Alexei Navalny – Journalist?

Alexei Navalny

In the immediate hours since the death of Alexei Navalny was announced I was struck by the standard emotions such a story provokes – something between anger and sadness. The murder was a grotesque act conducted, one way or another, by a cowardly dictator. I took in various news reports and read about the horrendous conditions he and his fellow inmates were held in. Since then, an interesting discussion about another part of his legacy that I’d never considered emerged – his journalism.

Nobody, least of Navalny himself, seems to have claimed he was a journalist. But, as Jon Allsop wrote for Colombia Journalism Review, “he undoubtedly committed important acts of journalism.

Also from Allsop:

In January 2021, Navalny, apparently fearing irrelevance in exile, returned to Russia, where he was immediately arrested. Days later, his foundation published a bombshell video investigation mapping out a luxurious Black Sea palace—with an on-site hookah lounge and adjacent oyster farm—that, Navalny and his team reported, was secretly built for Putin himself. The investigation helped catalyze significant protests against Putin’s rule (during which some demonstrators memorably hurled snowballs at police) and was quickly viewed tens of millions of times on YouTube;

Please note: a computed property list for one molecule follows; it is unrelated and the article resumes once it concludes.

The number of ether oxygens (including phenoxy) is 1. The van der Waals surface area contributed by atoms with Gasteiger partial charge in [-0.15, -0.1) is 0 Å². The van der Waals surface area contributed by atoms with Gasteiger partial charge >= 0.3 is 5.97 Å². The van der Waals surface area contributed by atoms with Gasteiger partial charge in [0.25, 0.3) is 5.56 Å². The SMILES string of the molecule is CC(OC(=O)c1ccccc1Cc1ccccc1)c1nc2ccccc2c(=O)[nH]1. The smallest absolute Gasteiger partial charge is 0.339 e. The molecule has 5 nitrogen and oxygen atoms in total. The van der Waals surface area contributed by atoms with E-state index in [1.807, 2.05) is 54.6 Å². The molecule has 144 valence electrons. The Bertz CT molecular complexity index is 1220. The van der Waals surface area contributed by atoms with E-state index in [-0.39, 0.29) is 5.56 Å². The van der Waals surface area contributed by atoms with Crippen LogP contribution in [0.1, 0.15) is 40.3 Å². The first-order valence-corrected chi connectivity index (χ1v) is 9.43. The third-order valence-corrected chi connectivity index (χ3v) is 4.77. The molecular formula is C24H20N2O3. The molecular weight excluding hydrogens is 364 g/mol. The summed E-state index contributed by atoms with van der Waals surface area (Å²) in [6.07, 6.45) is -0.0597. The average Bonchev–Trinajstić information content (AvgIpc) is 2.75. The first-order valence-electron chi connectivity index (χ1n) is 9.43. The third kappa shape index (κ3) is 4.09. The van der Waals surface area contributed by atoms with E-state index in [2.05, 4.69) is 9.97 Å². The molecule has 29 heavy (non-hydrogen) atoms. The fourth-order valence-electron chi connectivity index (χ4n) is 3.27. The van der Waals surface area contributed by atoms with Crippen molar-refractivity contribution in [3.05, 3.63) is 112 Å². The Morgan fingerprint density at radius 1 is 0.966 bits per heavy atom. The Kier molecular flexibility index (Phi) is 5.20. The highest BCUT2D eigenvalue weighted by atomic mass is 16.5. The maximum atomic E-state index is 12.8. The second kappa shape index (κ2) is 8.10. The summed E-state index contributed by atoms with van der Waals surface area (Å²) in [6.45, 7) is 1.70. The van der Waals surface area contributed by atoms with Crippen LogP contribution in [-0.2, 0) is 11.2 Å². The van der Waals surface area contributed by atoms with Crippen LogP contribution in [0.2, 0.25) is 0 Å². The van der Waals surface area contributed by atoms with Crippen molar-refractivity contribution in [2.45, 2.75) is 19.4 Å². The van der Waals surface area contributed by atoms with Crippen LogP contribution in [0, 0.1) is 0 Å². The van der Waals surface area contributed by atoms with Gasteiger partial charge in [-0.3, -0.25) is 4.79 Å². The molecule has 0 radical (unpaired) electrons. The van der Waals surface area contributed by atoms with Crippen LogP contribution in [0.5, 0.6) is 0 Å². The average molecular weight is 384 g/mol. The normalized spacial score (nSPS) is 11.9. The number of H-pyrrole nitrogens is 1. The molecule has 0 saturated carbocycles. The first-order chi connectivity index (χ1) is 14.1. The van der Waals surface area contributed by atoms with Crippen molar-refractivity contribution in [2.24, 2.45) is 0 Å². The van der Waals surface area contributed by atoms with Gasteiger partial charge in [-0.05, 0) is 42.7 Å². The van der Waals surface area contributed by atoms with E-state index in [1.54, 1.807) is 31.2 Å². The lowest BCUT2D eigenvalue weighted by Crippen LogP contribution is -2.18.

Semafor’s Ben Smith made a similar observation:

Russia’s Alexei Navalny embodied the contemporary convergence of politics and media. He was a lawyer and activist, but also a blogger and YouTuber to the end.

Whichever way you look and it, the lines around the definition of a journalist are blurring. Alexei Navalny may be one of the most extreme examples of it, and he paid with his life.

It also should not be forgotten that a journalist, the Wall Street Journal‘s Evan Gerschkovich, remains in a Russian prison for doing journalism. It is approaching a year since he was first incarcerated.

[Image by Daniel from Pixabay]

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